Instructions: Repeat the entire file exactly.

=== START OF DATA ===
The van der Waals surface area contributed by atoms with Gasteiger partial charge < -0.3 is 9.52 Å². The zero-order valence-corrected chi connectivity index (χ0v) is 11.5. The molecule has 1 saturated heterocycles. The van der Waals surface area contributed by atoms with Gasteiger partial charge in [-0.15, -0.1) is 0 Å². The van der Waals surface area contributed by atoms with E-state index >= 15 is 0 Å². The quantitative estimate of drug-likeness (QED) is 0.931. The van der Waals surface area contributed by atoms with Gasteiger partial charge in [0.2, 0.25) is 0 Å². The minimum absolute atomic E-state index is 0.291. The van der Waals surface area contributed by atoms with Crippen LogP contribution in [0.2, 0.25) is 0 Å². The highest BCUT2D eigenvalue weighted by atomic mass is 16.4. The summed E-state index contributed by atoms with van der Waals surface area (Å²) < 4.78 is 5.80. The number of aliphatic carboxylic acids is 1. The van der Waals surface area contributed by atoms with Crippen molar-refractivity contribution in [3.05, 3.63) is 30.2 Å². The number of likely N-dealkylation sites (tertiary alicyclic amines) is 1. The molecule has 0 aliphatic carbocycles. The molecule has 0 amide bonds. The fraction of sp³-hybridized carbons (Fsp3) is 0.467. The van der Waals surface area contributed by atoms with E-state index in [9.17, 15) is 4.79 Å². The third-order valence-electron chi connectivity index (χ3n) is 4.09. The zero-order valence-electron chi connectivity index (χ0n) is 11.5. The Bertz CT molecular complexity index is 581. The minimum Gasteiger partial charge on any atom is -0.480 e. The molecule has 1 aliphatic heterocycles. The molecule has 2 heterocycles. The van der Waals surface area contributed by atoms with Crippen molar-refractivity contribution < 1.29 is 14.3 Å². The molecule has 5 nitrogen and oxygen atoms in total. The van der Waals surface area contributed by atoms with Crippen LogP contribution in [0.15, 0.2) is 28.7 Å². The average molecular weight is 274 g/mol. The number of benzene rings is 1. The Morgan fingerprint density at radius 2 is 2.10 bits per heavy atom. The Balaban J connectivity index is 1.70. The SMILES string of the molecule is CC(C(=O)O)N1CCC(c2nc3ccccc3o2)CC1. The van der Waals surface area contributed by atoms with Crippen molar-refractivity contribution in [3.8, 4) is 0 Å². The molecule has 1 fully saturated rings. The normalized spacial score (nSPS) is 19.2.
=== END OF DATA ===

The van der Waals surface area contributed by atoms with Gasteiger partial charge < -0.3 is 9.52 Å². The zero-order valence-corrected chi connectivity index (χ0v) is 11.5. The molecule has 1 saturated heterocycles. The van der Waals surface area contributed by atoms with Gasteiger partial charge in [-0.15, -0.1) is 0 Å². The van der Waals surface area contributed by atoms with E-state index >= 15 is 0 Å². The quantitative estimate of drug-likeness (QED) is 0.931. The van der Waals surface area contributed by atoms with Gasteiger partial charge in [0.2, 0.25) is 0 Å². The minimum absolute atomic E-state index is 0.291. The van der Waals surface area contributed by atoms with Crippen LogP contribution in [0.2, 0.25) is 0 Å². The highest BCUT2D eigenvalue weighted by atomic mass is 16.4. The summed E-state index contributed by atoms with van der Waals surface area (Å²) < 4.78 is 5.80. The number of aliphatic carboxylic acids is 1. The van der Waals surface area contributed by atoms with Crippen molar-refractivity contribution in [3.05, 3.63) is 30.2 Å². The number of likely N-dealkylation sites (tertiary alicyclic amines) is 1. The molecule has 0 aliphatic carbocycles. The molecule has 0 amide bonds. The fraction of sp³-hybridized carbons (Fsp3) is 0.467. The van der Waals surface area contributed by atoms with E-state index in [9.17, 15) is 4.79 Å². The third-order valence-electron chi connectivity index (χ3n) is 4.09. The zero-order valence-electron chi connectivity index (χ0n) is 11.5. The Bertz CT molecular complexity index is 581. The minimum Gasteiger partial charge on any atom is -0.480 e. The molecule has 1 aliphatic heterocycles. The molecule has 2 heterocycles. The van der Waals surface area contributed by atoms with Crippen molar-refractivity contribution < 1.29 is 14.3 Å². The molecule has 5 nitrogen and oxygen atoms in total. The van der Waals surface area contributed by atoms with Crippen LogP contribution in [0.15, 0.2) is 28.7 Å². The average molecular weight is 274 g/mol. The number of benzene rings is 1. The Morgan fingerprint density at radius 2 is 2.10 bits per heavy atom. The Balaban J connectivity index is 1.70. The SMILES string of the molecule is CC(C(=O)O)N1CCC(c2nc3ccccc3o2)CC1. The van der Waals surface area contributed by atoms with Crippen molar-refractivity contribution in [3.8, 4) is 0 Å². The molecule has 1 fully saturated rings. The normalized spacial score (nSPS) is 19.2.